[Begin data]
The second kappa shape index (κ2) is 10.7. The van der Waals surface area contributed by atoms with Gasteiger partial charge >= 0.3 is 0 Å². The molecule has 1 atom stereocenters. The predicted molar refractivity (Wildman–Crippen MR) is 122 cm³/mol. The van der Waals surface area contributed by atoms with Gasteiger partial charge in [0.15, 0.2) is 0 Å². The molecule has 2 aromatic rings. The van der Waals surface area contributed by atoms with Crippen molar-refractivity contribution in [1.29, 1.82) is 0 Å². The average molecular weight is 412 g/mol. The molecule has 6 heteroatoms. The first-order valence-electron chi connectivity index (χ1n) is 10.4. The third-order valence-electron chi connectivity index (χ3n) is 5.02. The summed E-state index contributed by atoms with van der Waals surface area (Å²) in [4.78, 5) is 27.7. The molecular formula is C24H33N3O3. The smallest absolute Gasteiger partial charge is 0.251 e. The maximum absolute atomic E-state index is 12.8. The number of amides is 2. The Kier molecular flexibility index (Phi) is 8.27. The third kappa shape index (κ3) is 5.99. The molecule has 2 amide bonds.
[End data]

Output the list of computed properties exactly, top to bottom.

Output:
The second kappa shape index (κ2) is 10.7. The van der Waals surface area contributed by atoms with Gasteiger partial charge >= 0.3 is 0 Å². The molecule has 1 atom stereocenters. The predicted molar refractivity (Wildman–Crippen MR) is 122 cm³/mol. The van der Waals surface area contributed by atoms with Gasteiger partial charge in [0.15, 0.2) is 0 Å². The molecule has 2 aromatic rings. The van der Waals surface area contributed by atoms with Crippen molar-refractivity contribution in [1.29, 1.82) is 0 Å². The average molecular weight is 412 g/mol. The molecule has 6 heteroatoms. The first-order valence-electron chi connectivity index (χ1n) is 10.4. The third-order valence-electron chi connectivity index (χ3n) is 5.02. The summed E-state index contributed by atoms with van der Waals surface area (Å²) in [4.78, 5) is 27.7. The molecular formula is C24H33N3O3. The smallest absolute Gasteiger partial charge is 0.251 e. The maximum absolute atomic E-state index is 12.8. The number of amides is 2. The Kier molecular flexibility index (Phi) is 8.27. The third kappa shape index (κ3) is 5.99. The molecule has 2 amide bonds.